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Brig.-Gen. Bradley T. Johnson, Confederate Military History, a library of Confederate States Military History: Volume 2.1, Maryland (ed. Clement Anselm Evans), Chapter 1: Maryland in its Origin, progress, and Eventual relations to the Confederate movement. (search)
reat dignity and authority. One was killed at the battle of the Severn, between the Cavaliers and Roundheads, in 1654, and his widow received a grant of land and was treated with great distinction by the proprietary. But the controlling force of the colony was the spirit of Baltimore, who in his instructions to his governors insisted that there should be no broils about religion or politics. Every man should be secured in the right to his opinion. Free thought was guaranteed to every Marylander, and free speech as well, except so far as free speech infringed on the rights of his neighbors, when it was strictly suppressed. Therefore, in the very foundation of Maryland was deeply laid the idea of toleration of different opinions among neighbors, of consideration for their feelings, and, as a logical consequence, of readiness at all times to help them, to protect them, and to assist them in all the struggles of life. There never was a more homogeneous, sentimental society than th
Brig.-Gen. Bradley T. Johnson, Confederate Military History, a library of Confederate States Military History: Volume 2.1, Maryland (ed. Clement Anselm Evans), Chapter 6: Marylanders in 1862 under Generals Joseph E. Johnston and Stonewall Jackson. (search)
ou. I shall return this order to General Jackson with the endorsement, The First Maryland refuses to face the enemy, for I will not trust the honor of the glorious old State to discontented, dissatisfied men. I won't lead men who have no heart. Every man who is discontented must fall out of ranks—step to the rear and march with the guard. If I can get ten good men, I'll take the Maryland colors with them and will stand for home and honor; but never again call yourselves Marylanders! No Marylander ever threw down his arms and deserted his colors in the presence of the enemy—and those arms and those colors given you by a woman! Go! This appeal settled it. The men in ranks cheered and yelled, Forward, we'll show you! The men under guard pleaded with tears to be allowed to return to duty, ran back miles to the wagons, got their guns and rejoined their regiment by the time it attacked at Front Royal. The Marylanders marched forward, rejuvenated, reinvigorated, restored! The army ha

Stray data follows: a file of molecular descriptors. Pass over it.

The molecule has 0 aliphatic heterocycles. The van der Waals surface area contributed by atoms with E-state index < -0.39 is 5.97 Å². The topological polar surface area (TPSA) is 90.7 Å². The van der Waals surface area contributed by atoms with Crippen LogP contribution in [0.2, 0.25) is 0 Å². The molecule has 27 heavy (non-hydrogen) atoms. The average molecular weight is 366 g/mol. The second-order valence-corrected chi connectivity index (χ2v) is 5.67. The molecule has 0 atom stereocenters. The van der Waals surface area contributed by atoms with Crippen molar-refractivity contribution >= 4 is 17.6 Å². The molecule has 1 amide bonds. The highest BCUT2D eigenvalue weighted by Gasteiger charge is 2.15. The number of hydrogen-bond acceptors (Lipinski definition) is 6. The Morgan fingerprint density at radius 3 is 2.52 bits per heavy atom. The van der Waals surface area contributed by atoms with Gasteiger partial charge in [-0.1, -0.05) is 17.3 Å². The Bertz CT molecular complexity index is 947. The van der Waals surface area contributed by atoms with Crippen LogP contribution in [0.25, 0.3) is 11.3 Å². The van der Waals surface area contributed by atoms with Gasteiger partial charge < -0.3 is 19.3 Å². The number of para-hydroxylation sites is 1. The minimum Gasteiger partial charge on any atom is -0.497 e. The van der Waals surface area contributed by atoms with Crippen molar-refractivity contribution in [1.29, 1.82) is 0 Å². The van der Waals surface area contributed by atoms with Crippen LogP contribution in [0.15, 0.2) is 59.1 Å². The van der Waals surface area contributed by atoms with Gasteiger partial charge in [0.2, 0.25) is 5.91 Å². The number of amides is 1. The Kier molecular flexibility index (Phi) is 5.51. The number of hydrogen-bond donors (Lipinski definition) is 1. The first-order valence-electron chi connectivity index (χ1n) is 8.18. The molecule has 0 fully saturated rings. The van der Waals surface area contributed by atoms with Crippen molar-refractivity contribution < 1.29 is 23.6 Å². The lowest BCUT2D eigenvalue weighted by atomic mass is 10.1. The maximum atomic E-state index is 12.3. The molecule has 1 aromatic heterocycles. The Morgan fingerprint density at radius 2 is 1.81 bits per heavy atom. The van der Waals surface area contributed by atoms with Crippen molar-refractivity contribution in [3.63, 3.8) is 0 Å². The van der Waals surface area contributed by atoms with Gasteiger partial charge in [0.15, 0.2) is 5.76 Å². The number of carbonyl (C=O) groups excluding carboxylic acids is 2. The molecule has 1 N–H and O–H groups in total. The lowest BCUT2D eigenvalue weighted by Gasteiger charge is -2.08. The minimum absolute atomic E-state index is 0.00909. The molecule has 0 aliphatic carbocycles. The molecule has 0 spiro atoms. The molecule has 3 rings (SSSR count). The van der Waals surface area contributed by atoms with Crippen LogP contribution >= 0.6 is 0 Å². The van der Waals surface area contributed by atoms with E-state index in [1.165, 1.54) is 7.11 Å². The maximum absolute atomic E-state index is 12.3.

Brig.-Gen. Bradley T. Johnson, Confederate Military History, a library of Confederate States Military History: Volume 2.1, Maryland (ed. Clement Anselm Evans), Chapter 7: Marylanders in 1862 under Gen. Robert E. Lee. (search)
the South by the strongest social, political and commercial ties. They have seen with profound indignation their sister State deprived of every right, and reduced to the position of a conquered province. Under the pretense of supporting the Constitution, but in violation of its most valuable provisions, your citizens have been arrested and imprisoned upon no charge and contrary to all forms of law. The faithful and manly protest against this outrage made by the venerable and illustrious Marylander, to whom in better days no citizen appealed for right in vain, was treated with scorn and contempt. The government of your chief city has been usurped by armed strangers: your legislature has been dissolved by the unlawful arrest of its members: freedom of the press and of speech has been suppressed: words have been declared offense by an arbitrary decree of the Federal executive, and citizens ordered to be tried by a military commission for what they may dare to speak. Believing that
Brig.-Gen. Bradley T. Johnson, Confederate Military History, a library of Confederate States Military History: Volume 2.1, Maryland (ed. Clement Anselm Evans), Biographical (search)
s touching and well-deserved tribute: It will be seen that our success was obtained at the sacrifice of many a brave officer and soldier. Chief among them was Brig.-Gen. Henry Little, commanding the first division of the army. Than this brave Marylander no one could have fallen more dear to me, or whose memory should be more fondly cherished by his countrymen. No more skillful officer or more devout patriot has drawn his sword in this war of independence. He died in the day of his greatest u. Smith and Howell Cobb in the surrender of Macon, Ga. General Mackall died August 12, 1891. Brigadier-General Bradley T. Johnson Brigadier-General Bradley T. Johnson, as commander of the Maryland Line, became most prominently the representative Marylander in the South. Ardent in his devotion to the cause, intelligent in his performance of duty, with a courage that was fearless as was his gallantry conspicuous, he attained a reputation throughout the service, and won repeated commendatio